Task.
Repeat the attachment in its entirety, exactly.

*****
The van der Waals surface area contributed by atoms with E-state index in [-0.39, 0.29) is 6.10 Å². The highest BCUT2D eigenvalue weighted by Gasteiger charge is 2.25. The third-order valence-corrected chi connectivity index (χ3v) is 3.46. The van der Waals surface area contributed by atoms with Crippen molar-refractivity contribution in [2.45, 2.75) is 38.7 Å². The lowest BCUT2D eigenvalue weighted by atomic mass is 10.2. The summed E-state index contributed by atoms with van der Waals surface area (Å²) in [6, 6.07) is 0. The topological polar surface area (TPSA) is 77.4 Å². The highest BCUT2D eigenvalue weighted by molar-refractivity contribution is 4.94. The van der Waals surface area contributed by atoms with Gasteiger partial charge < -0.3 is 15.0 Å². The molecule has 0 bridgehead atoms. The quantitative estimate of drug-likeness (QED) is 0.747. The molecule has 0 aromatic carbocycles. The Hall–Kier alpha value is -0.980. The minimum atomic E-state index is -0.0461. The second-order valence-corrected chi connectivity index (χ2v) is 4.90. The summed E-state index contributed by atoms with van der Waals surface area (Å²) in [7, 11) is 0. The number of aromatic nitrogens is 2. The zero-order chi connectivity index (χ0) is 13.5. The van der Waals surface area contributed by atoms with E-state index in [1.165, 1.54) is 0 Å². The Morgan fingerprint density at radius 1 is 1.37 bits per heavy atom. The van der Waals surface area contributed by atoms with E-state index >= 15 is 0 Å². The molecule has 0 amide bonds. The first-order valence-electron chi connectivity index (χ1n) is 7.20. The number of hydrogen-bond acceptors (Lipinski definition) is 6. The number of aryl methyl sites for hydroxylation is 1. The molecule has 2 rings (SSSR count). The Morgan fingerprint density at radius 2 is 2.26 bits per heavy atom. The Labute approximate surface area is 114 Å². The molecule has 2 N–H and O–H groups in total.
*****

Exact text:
The van der Waals surface area contributed by atoms with E-state index in [-0.39, 0.29) is 6.10 Å². The highest BCUT2D eigenvalue weighted by Gasteiger charge is 2.25. The third-order valence-corrected chi connectivity index (χ3v) is 3.46. The van der Waals surface area contributed by atoms with Crippen molar-refractivity contribution in [2.45, 2.75) is 38.7 Å². The lowest BCUT2D eigenvalue weighted by atomic mass is 10.2. The summed E-state index contributed by atoms with van der Waals surface area (Å²) in [6, 6.07) is 0. The topological polar surface area (TPSA) is 77.4 Å². The highest BCUT2D eigenvalue weighted by molar-refractivity contribution is 4.94. The van der Waals surface area contributed by atoms with Gasteiger partial charge < -0.3 is 15.0 Å². The molecule has 0 bridgehead atoms. The quantitative estimate of drug-likeness (QED) is 0.747. The molecule has 0 aromatic carbocycles. The Hall–Kier alpha value is -0.980. The minimum atomic E-state index is -0.0461. The second-order valence-corrected chi connectivity index (χ2v) is 4.90. The summed E-state index contributed by atoms with van der Waals surface area (Å²) in [7, 11) is 0. The number of aromatic nitrogens is 2. The zero-order chi connectivity index (χ0) is 13.5. The van der Waals surface area contributed by atoms with E-state index in [1.165, 1.54) is 0 Å². The Morgan fingerprint density at radius 1 is 1.37 bits per heavy atom. The van der Waals surface area contributed by atoms with E-state index >= 15 is 0 Å². The molecule has 0 amide bonds. The first-order valence-electron chi connectivity index (χ1n) is 7.20. The number of hydrogen-bond acceptors (Lipinski definition) is 6. The number of aryl methyl sites for hydroxylation is 1. The molecule has 2 rings (SSSR count). The Morgan fingerprint density at radius 2 is 2.26 bits per heavy atom. The Labute approximate surface area is 114 Å². The molecule has 2 N–H and O–H groups in total.